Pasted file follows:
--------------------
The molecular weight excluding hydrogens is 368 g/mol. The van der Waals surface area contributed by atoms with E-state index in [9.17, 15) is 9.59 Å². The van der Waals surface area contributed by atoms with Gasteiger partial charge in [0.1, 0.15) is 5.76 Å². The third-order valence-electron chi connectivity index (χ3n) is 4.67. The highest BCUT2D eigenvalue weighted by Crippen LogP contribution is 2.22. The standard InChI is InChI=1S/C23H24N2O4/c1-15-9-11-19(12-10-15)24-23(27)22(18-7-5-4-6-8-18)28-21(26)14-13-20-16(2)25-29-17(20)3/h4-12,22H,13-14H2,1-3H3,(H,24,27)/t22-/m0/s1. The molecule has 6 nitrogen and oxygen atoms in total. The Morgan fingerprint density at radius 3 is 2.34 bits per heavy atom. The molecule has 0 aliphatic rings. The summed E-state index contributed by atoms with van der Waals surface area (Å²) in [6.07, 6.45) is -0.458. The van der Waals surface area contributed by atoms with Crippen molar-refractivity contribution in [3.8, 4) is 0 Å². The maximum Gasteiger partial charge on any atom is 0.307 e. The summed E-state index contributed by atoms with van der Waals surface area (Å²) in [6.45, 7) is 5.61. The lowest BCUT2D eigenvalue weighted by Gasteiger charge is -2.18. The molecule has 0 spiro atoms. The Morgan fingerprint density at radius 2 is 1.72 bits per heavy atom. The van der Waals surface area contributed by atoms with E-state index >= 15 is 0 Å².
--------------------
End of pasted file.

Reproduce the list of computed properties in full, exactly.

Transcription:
The molecular weight excluding hydrogens is 368 g/mol. The van der Waals surface area contributed by atoms with E-state index in [9.17, 15) is 9.59 Å². The van der Waals surface area contributed by atoms with Gasteiger partial charge in [0.1, 0.15) is 5.76 Å². The third-order valence-electron chi connectivity index (χ3n) is 4.67. The highest BCUT2D eigenvalue weighted by Crippen LogP contribution is 2.22. The standard InChI is InChI=1S/C23H24N2O4/c1-15-9-11-19(12-10-15)24-23(27)22(18-7-5-4-6-8-18)28-21(26)14-13-20-16(2)25-29-17(20)3/h4-12,22H,13-14H2,1-3H3,(H,24,27)/t22-/m0/s1. The molecule has 6 nitrogen and oxygen atoms in total. The Morgan fingerprint density at radius 3 is 2.34 bits per heavy atom. The molecule has 0 aliphatic rings. The summed E-state index contributed by atoms with van der Waals surface area (Å²) in [6.07, 6.45) is -0.458. The van der Waals surface area contributed by atoms with Crippen molar-refractivity contribution in [3.8, 4) is 0 Å². The maximum Gasteiger partial charge on any atom is 0.307 e. The summed E-state index contributed by atoms with van der Waals surface area (Å²) in [6.45, 7) is 5.61. The lowest BCUT2D eigenvalue weighted by Gasteiger charge is -2.18. The molecule has 0 spiro atoms. The Morgan fingerprint density at radius 2 is 1.72 bits per heavy atom. The van der Waals surface area contributed by atoms with E-state index >= 15 is 0 Å².